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Mad Max (1979)

In a self-destructing world, a vengeful Australian policeman sets out to stop a violent motorcycle gang.

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(screenplay), (screenplay) | 2 more credits »
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4 wins & 7 nominations. See more awards »
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Cast

Cast overview, first billed only:
...
Max
...
...
...
Tim Burns ...
...
...
Nurse
David Bracks ...
Bertrand Cadart ...
Clunk
David Cameron ...
Robina Chaffey ...
Singer
Stephen Clark ...
Sarse
Mathew Constantine ...
Toddler
Jerry Day ...
Reg Evans ...
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Storyline

Taking place in a dystopian Australia in the near future, Mad Max tells the story of a highway patrolman cruising the squalid back roads that have become the breeding ground of criminals foraging for gasoline and scraps. When his wife and child meet a grisly end at the hands of a motorcycle gang, Max sets out across the barren wastelands in search of revenge. Written by Cole Matthews

Plot Summary | Plot Synopsis

Taglines:

The last law in a world gone out of control. Pray that he's out there somewhere. See more »


Certificate:

R | See all certifications »

Parents Guide:

 »
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Details

Official Sites:

| |  »

Country:

Language:

Release Date:

21 March 1980 (USA)  »

Also Known As:

Mad Max  »

Box Office

Budget:

$200,000 (estimated)

Gross:

$8,750,000 (USA)
 »

Company Credits

Show detailed on  »

Technical Specs

Runtime:

| (special edition)

Sound Mix:

| (Japan theatrical release)

Color:

(Eastmancolor)

Aspect Ratio:

2.35 : 1
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Did You Know?

Trivia

In November 1977, it was announced in several Australian newspapers that actress and model 'Katie Morgan would be appearing in the film as Jim Goose's girlfriend, named Calamine. See more »

Goofs

At the beginning chase scene, Goose's KZ1000 has a front mag wheel. When he slides into the parked car, his front wheel has spokes. See more »

Quotes

Goose: Jimmy the Goose, larger than life and twice as ugly!
See more »

Connections

Referenced in Mega Man X (1993) See more »

Soundtracks

Jessie's Theme
(uncredited)
Written by Nic Gazzana
Performed by Joanne Samuel
See more »

Frequently Asked Questions

See more (Spoiler Alert!) »

User Reviews

 
The Potential of the Australian Film Industry
8 April 2005 | by (Australia) – See all my reviews

Dr. George Miller's low budget Mad Max franchise impacted on Australian culture and altered the perception of Australia and Australians overseas in a way that no other Australian film had done. The films explores themes such as 'man and the environment', 'fear provoking post-apocalyptic future, family', 'masculinity in crisis', 'good versus evil (Max as an iconic hero), Australian ethos and car culture; themes often featured within Australian films yet presented in a stark and dramatic way. The cinematographic impact is powerful; the human and emotional appeal is timeless.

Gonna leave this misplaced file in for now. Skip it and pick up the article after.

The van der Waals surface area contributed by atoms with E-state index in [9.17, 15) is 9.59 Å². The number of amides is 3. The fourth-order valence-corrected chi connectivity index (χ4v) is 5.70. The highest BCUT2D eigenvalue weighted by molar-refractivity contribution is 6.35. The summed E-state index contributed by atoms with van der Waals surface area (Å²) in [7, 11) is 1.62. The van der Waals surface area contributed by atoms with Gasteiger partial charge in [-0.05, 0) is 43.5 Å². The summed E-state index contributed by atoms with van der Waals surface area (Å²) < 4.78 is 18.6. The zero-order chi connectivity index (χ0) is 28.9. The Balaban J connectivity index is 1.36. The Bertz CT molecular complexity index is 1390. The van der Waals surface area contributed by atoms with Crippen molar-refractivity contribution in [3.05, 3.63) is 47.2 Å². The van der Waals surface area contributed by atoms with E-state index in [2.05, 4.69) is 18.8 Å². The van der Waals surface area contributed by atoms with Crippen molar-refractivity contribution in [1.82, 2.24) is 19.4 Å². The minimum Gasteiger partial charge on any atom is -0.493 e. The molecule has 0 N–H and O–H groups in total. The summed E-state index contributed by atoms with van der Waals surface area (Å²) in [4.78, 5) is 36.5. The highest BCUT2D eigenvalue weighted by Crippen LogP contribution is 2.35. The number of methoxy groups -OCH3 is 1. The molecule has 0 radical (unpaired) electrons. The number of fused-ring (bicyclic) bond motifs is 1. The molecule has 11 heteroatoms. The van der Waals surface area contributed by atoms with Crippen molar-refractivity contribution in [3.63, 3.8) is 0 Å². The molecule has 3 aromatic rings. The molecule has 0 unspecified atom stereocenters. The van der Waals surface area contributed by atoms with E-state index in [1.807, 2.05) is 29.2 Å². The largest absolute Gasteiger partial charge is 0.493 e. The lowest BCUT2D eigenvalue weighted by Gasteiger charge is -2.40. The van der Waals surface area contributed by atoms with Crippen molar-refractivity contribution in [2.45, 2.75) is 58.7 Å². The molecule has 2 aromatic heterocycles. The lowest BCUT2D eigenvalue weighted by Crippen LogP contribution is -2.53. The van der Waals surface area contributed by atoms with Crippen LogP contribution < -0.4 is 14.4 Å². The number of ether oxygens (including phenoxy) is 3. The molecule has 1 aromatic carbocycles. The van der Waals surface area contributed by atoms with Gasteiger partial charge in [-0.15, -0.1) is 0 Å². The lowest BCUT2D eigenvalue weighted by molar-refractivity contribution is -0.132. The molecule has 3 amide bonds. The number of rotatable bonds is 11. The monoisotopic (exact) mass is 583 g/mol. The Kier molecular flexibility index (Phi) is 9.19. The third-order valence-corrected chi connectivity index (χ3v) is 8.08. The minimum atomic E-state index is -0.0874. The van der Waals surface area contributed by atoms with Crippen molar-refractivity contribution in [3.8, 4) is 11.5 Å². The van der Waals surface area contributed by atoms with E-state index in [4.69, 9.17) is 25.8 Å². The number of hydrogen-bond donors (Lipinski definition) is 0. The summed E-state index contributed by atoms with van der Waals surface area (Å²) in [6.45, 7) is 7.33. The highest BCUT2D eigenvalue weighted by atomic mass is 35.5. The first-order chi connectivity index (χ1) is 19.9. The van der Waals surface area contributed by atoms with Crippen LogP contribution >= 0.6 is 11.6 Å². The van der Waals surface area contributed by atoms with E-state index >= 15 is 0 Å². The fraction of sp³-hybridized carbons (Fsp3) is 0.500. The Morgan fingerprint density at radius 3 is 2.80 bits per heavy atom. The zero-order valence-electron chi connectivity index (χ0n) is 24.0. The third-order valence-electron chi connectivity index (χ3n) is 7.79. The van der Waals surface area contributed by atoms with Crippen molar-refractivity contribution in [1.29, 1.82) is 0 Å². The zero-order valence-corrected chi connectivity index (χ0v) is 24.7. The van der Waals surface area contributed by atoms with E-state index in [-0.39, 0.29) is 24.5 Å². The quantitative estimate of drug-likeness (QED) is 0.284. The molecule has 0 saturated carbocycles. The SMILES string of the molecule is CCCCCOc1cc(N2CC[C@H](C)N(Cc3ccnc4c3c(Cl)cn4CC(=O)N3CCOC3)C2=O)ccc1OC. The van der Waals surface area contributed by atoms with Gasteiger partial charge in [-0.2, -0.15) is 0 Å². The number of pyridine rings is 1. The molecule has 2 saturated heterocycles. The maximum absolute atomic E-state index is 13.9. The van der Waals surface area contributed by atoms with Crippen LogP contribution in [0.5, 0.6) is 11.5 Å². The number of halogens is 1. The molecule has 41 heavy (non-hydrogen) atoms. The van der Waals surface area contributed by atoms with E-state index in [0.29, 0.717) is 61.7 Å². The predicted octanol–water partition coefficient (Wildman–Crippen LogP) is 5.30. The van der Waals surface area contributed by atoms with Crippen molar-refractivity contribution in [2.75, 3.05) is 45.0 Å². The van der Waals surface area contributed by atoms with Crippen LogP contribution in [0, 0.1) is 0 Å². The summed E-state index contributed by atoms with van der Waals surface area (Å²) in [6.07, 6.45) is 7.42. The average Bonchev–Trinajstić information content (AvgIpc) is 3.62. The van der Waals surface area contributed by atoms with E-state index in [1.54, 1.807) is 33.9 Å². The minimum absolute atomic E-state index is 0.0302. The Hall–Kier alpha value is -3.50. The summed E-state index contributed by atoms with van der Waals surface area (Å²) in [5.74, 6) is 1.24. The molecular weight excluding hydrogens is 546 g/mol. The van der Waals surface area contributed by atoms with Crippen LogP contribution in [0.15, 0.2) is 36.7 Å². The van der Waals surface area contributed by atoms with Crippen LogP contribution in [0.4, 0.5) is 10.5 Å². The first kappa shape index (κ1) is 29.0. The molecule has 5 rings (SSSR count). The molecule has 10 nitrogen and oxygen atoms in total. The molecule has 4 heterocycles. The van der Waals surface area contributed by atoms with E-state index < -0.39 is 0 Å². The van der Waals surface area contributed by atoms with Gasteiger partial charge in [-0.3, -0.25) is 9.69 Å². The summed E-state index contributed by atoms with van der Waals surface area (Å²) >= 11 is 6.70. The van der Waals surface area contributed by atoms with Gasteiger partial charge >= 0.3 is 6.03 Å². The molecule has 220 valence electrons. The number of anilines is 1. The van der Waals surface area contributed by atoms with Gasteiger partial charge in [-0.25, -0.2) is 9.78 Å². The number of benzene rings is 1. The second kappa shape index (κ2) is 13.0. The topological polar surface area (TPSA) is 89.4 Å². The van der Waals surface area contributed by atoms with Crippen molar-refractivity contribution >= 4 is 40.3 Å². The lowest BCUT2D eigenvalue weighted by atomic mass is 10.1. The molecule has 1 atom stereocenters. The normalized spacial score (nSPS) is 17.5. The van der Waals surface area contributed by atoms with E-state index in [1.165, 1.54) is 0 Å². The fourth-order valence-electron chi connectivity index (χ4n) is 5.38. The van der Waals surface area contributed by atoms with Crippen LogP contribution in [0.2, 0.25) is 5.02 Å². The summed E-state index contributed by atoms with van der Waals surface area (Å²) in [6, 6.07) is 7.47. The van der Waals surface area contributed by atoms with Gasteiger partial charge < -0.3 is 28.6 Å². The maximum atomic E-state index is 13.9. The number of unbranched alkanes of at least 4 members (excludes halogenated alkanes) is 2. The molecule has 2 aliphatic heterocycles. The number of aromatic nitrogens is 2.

Australia's barren deserts presented the ideal setting for a post-apocalyptic environment. The film set is more identifiable as Australia as it was filmed around the city of Melbourne. Long deserted roads feature significantly in the film and the cinematographic device of taking long distant shots of Max demonstrates how small he is in the scale of the environment that he is living. It is a relentless, unforgiving environment which demands defeat or survival and marks the characters which play upon its stage.

Just as the physical setting is stark and desolate, the time setting and its associated events create an atmosphere of fear and foreboding which plays on the minds and emotions of contemporary viewers. In this fear provoking post apocalyptic future the few survivors of the nuclear holocaust are in warfare with one another, the rebel bikers and the police.

Good versus evil is a dominant discourse in many film genres and one which embraces the Australian ethos. Max possesses some highly valued "Australian" traits; in particular, those of the underdog, the battler, the hero. External forces beyond his control stop him from "winning" completely. Contrary to the Hollywood hero, the Australian hero is a pawn in the game of others, which explains why Max can never quite "win" in absolute terms. There is little public glorification of success in Australia; heroes are remembered for their style rather than for their achievements. (Venkatasawmy, 1996) Mad Max represented a tradition hero, a hero to whom many diverse cultures are able to relate, as a story of a lone hero is a story that goes back through centuries of storytelling, and as a consequence the film achieved colossal success within Australian and around the world. The Australian cultures and lifestyles shown throughout these films give Australians an understanding of their country in the landscape, the language, and the way we treat people, life and life in exceptional circumstances.

Reference Venkatasawmy, R. (1996), Australian Film in the Reading Room: The Hybridity of Film-making in Australian National Cinema: Formulating a Cinematic Post-Diaspora. Retrieved March 14, 2005, from http://wwwmcc.murdoch.edu.au/ReadingRoom/rama/CHAPT4.htm


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